Spare a moment to reflect on the hardship of being Binyamin Netanyahu this week. Actually, don’t. He’s a very powerful man and deserves none of our emotional support. Still, the position he finds himself in is quite instructive, far beyond the impact of the present news cycle.
By Yaacov Lozowick
As a leader of the opposition Netanyahu routinely taunted the government by promising that when he returned to power he’d act decisively and effectively against Palestinian violence. Israeli social media is full of his erstwhile plans for Hamas in Gaza, which he promised to rout once and for all. Yet here he is, starting the week by authorizing the transfer of millions of dollars from Qatar to bolster the rule of Hamas in Gaza, then sending the IAF to carefully bomb a series of pre-marked targets in Gaza, then accepting a cease-fire with Hamas, then watching his coalition crumble. His political allies and rivals will use all this to attack him for his indecisiveness.
Part of this is that Netanyahu truly dislikes sending soldiers to their deaths. I once saw this close up, and wrote about it here. Yet there’s an important structural explanation which needs elucidating, and that is the darker and often overlooked side of the vaunted “managing the conflict” policy.
Arguably, this policy has been the central plank of Israel’s behavior since the failure of the Oslo Process. If one assumes the most Israel can offer the Palestinians is considerably less than the minimum they demand in return for ending the conflict – or, vice versa, the most the Palestinians can offer Israel is less than the Israelis demand to hand over full control to a sovereign Palestinian State – then there’s no chance of peace. Or at least, there’s no chance until one of the sides changes its fundamental position. The goal then becomes managing the conflict with a minimum of violence, not trying to end it. Most Israelis, with the exception of the political extremes, subscribe to some version of this policy. It may well be that a majority of Palestinians also accept it, probably hoping that in someday Israel will tire and waver. Well-meaning foreigners such as Barack Obama and John Kerry keep on hoping to break this model, and they keep on failing.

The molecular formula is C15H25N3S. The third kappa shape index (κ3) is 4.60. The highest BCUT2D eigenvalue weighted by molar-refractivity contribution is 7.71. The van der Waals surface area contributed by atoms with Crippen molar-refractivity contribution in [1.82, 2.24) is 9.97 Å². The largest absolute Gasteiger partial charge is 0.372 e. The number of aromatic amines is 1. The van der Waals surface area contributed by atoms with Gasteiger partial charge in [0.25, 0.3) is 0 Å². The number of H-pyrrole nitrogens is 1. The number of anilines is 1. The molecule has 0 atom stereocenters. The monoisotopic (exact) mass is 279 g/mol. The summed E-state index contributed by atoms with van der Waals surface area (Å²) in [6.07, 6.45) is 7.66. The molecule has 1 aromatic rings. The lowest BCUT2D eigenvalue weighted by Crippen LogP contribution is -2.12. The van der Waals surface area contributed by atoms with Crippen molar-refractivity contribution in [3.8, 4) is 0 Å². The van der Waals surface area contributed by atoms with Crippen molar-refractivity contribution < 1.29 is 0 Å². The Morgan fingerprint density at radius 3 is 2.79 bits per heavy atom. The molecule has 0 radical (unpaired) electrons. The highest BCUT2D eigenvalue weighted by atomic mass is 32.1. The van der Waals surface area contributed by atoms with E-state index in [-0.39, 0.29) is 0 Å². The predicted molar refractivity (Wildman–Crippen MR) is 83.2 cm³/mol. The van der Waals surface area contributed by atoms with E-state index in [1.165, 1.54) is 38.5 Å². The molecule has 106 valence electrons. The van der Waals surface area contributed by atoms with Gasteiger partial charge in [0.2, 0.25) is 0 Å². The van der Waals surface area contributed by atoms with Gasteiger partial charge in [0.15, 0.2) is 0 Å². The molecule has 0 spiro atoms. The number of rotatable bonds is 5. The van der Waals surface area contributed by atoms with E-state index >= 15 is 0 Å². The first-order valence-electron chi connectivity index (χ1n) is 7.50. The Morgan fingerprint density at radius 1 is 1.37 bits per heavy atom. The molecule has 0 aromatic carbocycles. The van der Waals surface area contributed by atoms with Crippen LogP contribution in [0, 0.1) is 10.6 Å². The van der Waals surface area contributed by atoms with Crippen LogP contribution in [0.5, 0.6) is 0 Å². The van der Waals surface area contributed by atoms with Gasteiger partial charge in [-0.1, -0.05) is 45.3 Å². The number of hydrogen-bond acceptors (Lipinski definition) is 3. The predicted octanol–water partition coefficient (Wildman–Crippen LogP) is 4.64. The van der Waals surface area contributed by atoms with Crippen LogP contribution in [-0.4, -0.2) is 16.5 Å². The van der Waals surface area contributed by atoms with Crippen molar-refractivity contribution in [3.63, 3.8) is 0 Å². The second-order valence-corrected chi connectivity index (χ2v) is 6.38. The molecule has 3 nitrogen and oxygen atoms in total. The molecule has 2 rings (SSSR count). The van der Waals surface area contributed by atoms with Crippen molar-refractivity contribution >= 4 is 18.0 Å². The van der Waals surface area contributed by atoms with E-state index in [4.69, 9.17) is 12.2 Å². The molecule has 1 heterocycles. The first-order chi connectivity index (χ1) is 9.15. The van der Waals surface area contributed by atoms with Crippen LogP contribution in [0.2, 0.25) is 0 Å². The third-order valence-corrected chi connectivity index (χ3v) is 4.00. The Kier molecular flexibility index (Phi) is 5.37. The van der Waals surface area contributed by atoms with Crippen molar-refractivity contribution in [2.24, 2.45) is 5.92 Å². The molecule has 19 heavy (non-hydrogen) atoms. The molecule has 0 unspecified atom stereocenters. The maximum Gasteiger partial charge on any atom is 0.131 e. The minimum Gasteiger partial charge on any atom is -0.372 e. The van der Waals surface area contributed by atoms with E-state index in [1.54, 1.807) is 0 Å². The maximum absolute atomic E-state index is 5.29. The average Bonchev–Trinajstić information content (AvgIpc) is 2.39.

But there’s a snag: managing means you don’t make a dash towards peace, which is unachievable. It also means, however, that you never convincingly defeat your enemy. Managing is predicated on the enemy’s permanence. You can’t reach an agreement that will make the enmity go away; but nor can you take military measures that will make the enemy go away. As Netanyahu knows, the IDF could conquer Gaza and kill most of the leaders of Hamas. And then what? Would Hamas’ ideology of hitting Israel until some day it collapses, also go away? It wouldn’t. Would a new chapter of Israeli rule in Gaza do anyone any good? Most certainly not.
And so Netanyahu the Prime Minister does the opposite of what Netanyahu the opposition leader said he would. He tries to contain Hamas and limit its harm, while bolstering Hamas so that it bears responsibility for Gaza; better they than we. His gamble is that most Israelis understand what he’s doing and grudgingly agree: and they’ll give him yet another electoral victory sometime in 2019.